At the urban level, power supply quality has dramatically improved, with less power loss and outages. However, several other issues, such as scheduled load shedding, are more concerned with the overall state of DISCOM’s finances. However, we see a fair amount of investment in comprehensive measures in terms of standard measures across urban areas, at least in the better-run states where they are better. Commenting on the same, Sabyasachi explains, “It is important to note that DISCOMs have realised that the customer base in urban areas is much more favourable, which ensures high uptime and high collection, resulting in higher revenues.” It is in the best interests of the DISCOMs to ensure high uptime and adequate supplies in urban areas. “

In terms of obtaining reliability and power stability, Sonjib elucidates that DISCOM can supply the voltage. It is the force, but we are bypassing the mechanism. The load draws current. As a result, the load’s characteristics are critical, and current harmonics are not driven. As a result, the board can alter the power quality. We have enough mechanisms to minimise many things where the load centres are responsible for not discouraging them from using power quality, which can be detrimental to the source.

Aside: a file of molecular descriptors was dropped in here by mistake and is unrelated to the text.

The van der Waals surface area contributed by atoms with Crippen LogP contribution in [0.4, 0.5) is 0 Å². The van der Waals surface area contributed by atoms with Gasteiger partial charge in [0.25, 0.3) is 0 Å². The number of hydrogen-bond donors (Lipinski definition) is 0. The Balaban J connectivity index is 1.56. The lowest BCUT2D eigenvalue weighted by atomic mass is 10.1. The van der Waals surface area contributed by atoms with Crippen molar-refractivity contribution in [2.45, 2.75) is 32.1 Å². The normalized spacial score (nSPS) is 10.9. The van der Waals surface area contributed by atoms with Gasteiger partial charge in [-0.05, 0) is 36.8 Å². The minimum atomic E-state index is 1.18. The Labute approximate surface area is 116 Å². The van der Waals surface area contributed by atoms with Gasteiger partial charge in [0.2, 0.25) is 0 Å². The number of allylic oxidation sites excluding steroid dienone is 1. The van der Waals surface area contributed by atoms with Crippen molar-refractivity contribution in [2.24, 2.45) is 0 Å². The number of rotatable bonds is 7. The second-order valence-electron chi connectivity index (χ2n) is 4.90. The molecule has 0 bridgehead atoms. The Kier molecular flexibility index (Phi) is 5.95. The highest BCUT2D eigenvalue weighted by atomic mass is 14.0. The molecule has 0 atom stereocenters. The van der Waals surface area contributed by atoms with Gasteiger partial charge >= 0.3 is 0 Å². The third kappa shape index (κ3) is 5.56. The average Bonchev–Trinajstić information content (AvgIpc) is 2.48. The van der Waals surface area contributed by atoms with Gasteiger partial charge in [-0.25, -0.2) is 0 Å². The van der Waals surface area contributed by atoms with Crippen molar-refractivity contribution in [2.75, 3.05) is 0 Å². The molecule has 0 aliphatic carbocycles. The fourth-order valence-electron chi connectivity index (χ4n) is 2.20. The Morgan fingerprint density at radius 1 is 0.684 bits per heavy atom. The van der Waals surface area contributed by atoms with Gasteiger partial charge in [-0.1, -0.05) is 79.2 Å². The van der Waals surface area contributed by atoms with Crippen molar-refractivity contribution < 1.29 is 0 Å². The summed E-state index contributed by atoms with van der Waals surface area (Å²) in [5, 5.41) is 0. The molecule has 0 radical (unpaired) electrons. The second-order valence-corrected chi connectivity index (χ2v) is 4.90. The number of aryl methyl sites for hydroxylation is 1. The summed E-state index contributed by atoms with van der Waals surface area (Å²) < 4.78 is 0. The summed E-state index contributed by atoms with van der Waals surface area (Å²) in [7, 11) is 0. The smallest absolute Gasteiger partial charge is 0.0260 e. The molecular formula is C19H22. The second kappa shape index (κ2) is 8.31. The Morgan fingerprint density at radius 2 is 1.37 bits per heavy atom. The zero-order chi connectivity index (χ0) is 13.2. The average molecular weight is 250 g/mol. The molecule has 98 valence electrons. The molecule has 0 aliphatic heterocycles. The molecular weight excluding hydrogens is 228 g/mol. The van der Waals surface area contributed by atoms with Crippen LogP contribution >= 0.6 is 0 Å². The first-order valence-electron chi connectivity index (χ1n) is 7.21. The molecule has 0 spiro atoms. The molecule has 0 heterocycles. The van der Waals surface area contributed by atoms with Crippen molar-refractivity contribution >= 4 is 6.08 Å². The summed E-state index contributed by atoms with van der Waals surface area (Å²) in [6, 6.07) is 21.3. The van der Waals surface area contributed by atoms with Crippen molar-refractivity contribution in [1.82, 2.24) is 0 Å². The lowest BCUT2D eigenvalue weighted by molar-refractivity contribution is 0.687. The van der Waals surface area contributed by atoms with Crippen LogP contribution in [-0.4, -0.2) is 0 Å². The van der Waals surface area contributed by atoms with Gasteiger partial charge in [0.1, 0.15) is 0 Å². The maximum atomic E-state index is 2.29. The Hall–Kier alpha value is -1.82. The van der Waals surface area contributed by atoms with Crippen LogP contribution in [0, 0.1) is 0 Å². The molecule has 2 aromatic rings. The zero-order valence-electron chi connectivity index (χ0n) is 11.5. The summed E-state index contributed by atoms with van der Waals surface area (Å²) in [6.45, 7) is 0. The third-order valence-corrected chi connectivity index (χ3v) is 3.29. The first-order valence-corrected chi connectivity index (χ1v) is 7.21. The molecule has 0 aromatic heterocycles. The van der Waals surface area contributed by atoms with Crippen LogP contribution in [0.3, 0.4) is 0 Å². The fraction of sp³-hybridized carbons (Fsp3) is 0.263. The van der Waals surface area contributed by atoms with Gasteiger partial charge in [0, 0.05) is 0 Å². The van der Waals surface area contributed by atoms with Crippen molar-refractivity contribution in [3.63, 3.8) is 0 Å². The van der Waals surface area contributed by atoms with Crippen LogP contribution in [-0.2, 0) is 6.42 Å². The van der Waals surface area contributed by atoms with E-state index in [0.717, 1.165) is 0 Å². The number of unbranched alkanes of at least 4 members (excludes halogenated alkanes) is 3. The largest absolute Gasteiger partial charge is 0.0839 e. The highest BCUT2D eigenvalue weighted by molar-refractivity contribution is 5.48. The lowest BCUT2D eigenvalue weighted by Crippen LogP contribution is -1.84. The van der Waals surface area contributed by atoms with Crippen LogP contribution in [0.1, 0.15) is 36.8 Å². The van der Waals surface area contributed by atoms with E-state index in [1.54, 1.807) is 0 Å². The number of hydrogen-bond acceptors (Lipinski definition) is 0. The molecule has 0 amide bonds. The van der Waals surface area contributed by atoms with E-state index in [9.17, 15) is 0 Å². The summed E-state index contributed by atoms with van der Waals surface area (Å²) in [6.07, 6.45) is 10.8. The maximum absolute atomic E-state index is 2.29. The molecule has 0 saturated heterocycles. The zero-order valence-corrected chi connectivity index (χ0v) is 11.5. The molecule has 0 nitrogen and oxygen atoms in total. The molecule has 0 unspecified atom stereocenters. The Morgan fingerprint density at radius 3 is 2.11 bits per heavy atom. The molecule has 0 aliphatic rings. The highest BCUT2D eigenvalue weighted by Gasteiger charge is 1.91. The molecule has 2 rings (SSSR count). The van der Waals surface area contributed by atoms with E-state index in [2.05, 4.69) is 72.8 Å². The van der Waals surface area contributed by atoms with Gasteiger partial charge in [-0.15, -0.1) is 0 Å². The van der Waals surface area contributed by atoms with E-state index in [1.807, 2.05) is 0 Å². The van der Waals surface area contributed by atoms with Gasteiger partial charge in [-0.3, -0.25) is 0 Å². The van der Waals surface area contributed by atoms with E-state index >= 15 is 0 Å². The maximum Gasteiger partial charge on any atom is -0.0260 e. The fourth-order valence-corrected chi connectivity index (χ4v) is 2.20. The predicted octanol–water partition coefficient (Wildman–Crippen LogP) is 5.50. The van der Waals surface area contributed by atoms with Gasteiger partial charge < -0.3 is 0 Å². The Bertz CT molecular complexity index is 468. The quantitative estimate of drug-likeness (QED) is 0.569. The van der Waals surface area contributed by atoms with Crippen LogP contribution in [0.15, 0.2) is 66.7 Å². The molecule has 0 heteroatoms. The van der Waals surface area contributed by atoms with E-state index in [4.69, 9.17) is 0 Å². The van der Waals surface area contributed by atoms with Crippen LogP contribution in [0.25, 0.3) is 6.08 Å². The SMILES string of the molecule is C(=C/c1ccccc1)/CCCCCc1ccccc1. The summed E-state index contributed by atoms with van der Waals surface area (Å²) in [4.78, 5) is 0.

Sonjib adds, “When we think of safety and dependability, we think of wholeness.” “Aging occurs in an electrical system when power quality deteriorates.” So, why is an electrical 

system supposed to last 30-35 years reminded of water after only ten years? It was supposed to last 40 years. So, the design lifetime is altered when the value iteration occurs. “All these power qualities can now be monitored and integrated into Smart Metering power quality monitoring systems,” he adds. Smart metres are now available that can not only measure but also monitor various properties globally by incorporating collection and penalisation.